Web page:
One of our favorite reinforcement systems is the use of a visual contract. A visual contract is a tool used to facilitate student compliance for task completion in the classroom. Some students need visual cues to help them understand what is expected of them and how and when they can obtain a desired object or activity. You must decide how many tasks or steps the student needs to complete before he can earn the reward.   Start with a number you feel the student can tolerate and be successful.   Each step or task is represented on the contract.  This can be with a picture or token such as a button, a poker chip or some type of durable item that can be secured with Velcro.  Secure the tokens below the symbol of the reinforcement. 

These examples incorporate interests such as Backyardigans or elephants. There are velcro dots for each task the student needs to complete. On the inside of each folder, is the student's individualized reinforcment menu where they can choose what they want to work for and place it on the outside of the folder. 

Emily Ottmar, Stevenson Elementary
 These examples use smiley face tokens.
Jennifer McGowan, Smith Middle School

In this example, instead of a set number of velcro dots, the teacher used a velcro strip which gives some flexibility to the number of tasks to be completed. When implementing this visual contract, the teacher would only set up the number of tokens to correspond with the number of tasks.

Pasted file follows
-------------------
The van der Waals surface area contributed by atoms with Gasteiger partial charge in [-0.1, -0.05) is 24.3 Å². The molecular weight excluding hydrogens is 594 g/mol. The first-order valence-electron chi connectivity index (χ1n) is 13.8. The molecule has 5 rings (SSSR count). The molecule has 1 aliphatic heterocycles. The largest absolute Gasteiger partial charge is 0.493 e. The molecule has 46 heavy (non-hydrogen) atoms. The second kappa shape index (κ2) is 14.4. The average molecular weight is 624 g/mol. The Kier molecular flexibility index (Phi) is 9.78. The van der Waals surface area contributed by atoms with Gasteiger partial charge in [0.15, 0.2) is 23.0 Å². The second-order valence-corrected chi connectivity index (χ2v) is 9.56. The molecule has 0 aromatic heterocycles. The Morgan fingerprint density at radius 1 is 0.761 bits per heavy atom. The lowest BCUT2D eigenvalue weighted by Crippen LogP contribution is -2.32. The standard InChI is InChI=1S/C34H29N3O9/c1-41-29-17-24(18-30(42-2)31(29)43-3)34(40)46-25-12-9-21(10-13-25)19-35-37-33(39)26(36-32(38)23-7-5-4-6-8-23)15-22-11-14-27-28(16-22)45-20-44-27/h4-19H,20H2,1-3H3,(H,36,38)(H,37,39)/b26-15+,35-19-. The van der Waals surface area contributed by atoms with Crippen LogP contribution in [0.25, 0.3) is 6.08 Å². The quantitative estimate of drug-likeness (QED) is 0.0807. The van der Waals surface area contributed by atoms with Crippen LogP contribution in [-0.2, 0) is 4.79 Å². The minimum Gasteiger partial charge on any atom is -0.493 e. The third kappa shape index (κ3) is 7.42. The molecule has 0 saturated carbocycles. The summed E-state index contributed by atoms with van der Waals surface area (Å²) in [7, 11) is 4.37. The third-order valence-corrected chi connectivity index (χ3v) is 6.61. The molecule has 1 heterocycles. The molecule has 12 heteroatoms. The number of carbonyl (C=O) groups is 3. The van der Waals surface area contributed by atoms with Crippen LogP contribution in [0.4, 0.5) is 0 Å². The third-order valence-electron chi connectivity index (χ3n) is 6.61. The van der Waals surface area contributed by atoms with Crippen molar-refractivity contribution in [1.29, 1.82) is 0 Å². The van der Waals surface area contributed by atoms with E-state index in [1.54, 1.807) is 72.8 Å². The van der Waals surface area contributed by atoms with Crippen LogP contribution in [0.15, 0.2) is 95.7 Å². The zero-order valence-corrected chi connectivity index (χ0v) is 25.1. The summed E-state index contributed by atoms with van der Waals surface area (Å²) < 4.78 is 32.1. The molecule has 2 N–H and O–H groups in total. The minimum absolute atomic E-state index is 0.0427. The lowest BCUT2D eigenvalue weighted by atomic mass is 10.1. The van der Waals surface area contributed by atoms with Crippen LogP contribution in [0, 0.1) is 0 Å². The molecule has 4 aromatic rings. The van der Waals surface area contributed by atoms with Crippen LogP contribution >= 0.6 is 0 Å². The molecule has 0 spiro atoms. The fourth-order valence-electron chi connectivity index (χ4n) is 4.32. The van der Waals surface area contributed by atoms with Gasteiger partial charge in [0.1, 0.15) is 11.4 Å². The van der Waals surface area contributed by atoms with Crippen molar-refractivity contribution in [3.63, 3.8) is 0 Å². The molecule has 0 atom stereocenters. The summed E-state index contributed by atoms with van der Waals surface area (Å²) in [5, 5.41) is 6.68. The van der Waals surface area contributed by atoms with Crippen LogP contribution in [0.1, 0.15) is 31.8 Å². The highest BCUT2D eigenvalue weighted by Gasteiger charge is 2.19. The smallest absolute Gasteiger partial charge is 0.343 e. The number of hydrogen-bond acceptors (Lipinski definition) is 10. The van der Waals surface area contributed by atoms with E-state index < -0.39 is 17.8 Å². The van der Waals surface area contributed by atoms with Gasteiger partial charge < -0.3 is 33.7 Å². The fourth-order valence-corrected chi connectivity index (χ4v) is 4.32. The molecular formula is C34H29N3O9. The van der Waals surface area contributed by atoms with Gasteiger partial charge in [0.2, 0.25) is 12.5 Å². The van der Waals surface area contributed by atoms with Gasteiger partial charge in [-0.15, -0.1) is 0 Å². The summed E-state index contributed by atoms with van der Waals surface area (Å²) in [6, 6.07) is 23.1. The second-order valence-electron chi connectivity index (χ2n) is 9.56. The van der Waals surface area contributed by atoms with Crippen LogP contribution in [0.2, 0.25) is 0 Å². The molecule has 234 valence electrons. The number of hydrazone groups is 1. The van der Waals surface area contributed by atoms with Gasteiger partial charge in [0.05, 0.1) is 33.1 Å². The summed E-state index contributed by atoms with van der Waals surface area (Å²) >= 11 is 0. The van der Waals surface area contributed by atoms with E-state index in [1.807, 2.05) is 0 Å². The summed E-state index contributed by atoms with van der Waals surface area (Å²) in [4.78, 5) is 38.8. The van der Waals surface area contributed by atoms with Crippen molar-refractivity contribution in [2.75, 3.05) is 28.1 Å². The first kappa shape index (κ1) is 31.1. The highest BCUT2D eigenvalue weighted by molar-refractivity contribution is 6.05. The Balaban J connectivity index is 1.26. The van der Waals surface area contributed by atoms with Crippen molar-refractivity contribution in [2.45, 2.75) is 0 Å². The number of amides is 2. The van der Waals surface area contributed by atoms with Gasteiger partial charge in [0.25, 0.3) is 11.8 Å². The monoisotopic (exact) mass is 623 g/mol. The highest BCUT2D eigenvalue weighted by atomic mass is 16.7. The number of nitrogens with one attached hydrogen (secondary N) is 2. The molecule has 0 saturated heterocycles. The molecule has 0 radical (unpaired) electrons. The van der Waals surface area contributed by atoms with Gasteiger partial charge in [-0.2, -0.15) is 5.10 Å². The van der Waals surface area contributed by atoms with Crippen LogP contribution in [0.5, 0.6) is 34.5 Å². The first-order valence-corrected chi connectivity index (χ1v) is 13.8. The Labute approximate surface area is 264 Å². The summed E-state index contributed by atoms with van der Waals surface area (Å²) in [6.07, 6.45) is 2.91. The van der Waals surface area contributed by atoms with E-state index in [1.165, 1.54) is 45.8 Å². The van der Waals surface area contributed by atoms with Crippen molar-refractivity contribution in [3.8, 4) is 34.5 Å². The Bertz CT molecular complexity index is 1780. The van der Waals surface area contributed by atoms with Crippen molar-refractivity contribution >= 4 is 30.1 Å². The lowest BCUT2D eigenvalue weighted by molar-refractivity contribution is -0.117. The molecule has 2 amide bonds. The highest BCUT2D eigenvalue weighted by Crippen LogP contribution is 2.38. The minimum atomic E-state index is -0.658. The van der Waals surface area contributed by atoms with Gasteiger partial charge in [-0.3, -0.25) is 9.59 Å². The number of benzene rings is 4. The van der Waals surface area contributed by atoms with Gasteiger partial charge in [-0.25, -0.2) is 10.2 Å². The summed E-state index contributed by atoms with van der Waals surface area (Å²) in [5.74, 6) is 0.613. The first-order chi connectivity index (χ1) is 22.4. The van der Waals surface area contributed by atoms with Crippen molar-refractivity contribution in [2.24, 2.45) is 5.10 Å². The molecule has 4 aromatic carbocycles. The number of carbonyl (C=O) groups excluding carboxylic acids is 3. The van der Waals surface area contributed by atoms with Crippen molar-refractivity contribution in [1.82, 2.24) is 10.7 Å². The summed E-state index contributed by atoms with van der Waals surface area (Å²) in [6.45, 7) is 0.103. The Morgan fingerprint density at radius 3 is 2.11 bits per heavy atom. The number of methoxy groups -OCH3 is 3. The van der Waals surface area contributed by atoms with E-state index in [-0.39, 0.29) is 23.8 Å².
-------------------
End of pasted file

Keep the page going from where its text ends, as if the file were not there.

For many students, edible reinforcers can be very motivating! Using a pill box to hold edibles to be earned after each task has been an effective intervention we have seen. This also provides ongoing reinforcement to keep students motivated throughout a work session. Many edibles can be broken or cut up. A little goes a long way!

It is important that students are able to interact with their visual contract through taking off tokens or opening their pill box as they complete tasks.  This helps students see that the work is "going away" and they are getting closer to their reinforcement. When all the tokens are removed from the contract, the student can take the reinforcement.

If your student can read, you can create a contract that looks more age-appropriate, such as a checklist. Start with tasks that are easily obtainable at the beginning of the list to build positive momentum. End with the reinforcing item at the bottom of the list. Many teams laminate their checklist sheets or slip it into a page protector and use dry erase or Vis-a-Vis markers to write assignment steps. For reoccurring assignments or routines, you can laminate a completed list to use when needed.

Again it is important that the student has the opportunity to interact with their checklist and can check off as they go. Everyone loves the satisfaction of checking off items on their To Do list!

Keep in mind some students may need a more frequent schedule of reinforcement as they build stamina in performing desired behaviors. You may need to start with immediate reinforcement following a desired behavior. Gradually, you can work up to more delayed or intermittent reinforcement.